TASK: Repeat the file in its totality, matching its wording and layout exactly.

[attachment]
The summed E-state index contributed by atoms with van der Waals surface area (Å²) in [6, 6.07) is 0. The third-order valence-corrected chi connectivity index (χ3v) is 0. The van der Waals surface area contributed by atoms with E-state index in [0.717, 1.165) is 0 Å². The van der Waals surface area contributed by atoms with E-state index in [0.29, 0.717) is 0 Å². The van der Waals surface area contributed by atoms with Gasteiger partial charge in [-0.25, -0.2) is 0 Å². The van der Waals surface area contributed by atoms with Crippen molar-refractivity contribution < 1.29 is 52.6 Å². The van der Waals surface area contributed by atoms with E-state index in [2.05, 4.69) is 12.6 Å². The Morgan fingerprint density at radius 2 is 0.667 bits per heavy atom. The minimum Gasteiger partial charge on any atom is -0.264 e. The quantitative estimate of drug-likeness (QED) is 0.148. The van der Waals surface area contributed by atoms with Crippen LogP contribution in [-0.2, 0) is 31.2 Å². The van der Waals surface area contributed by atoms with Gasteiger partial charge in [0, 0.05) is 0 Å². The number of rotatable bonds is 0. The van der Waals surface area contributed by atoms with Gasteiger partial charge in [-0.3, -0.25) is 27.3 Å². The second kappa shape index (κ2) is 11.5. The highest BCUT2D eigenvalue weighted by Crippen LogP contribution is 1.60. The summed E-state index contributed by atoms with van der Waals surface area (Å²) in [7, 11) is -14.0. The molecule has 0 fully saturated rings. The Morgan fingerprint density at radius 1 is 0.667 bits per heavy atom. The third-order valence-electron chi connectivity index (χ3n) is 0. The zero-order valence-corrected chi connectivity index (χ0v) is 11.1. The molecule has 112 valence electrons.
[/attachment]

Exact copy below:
The summed E-state index contributed by atoms with van der Waals surface area (Å²) in [6, 6.07) is 0. The third-order valence-corrected chi connectivity index (χ3v) is 0. The van der Waals surface area contributed by atoms with E-state index in [0.717, 1.165) is 0 Å². The van der Waals surface area contributed by atoms with E-state index in [0.29, 0.717) is 0 Å². The van der Waals surface area contributed by atoms with Gasteiger partial charge in [-0.25, -0.2) is 0 Å². The van der Waals surface area contributed by atoms with Crippen molar-refractivity contribution < 1.29 is 52.6 Å². The van der Waals surface area contributed by atoms with E-state index in [2.05, 4.69) is 12.6 Å². The Morgan fingerprint density at radius 2 is 0.667 bits per heavy atom. The minimum Gasteiger partial charge on any atom is -0.264 e. The quantitative estimate of drug-likeness (QED) is 0.148. The van der Waals surface area contributed by atoms with Crippen LogP contribution in [-0.2, 0) is 31.2 Å². The van der Waals surface area contributed by atoms with Gasteiger partial charge in [0, 0.05) is 0 Å². The number of rotatable bonds is 0. The van der Waals surface area contributed by atoms with Gasteiger partial charge in [-0.3, -0.25) is 27.3 Å². The second kappa shape index (κ2) is 11.5. The highest BCUT2D eigenvalue weighted by Crippen LogP contribution is 1.60. The summed E-state index contributed by atoms with van der Waals surface area (Å²) in [7, 11) is -14.0. The molecule has 0 fully saturated rings. The Morgan fingerprint density at radius 1 is 0.667 bits per heavy atom. The third-order valence-electron chi connectivity index (χ3n) is 0. The zero-order valence-corrected chi connectivity index (χ0v) is 11.1. The molecule has 112 valence electrons.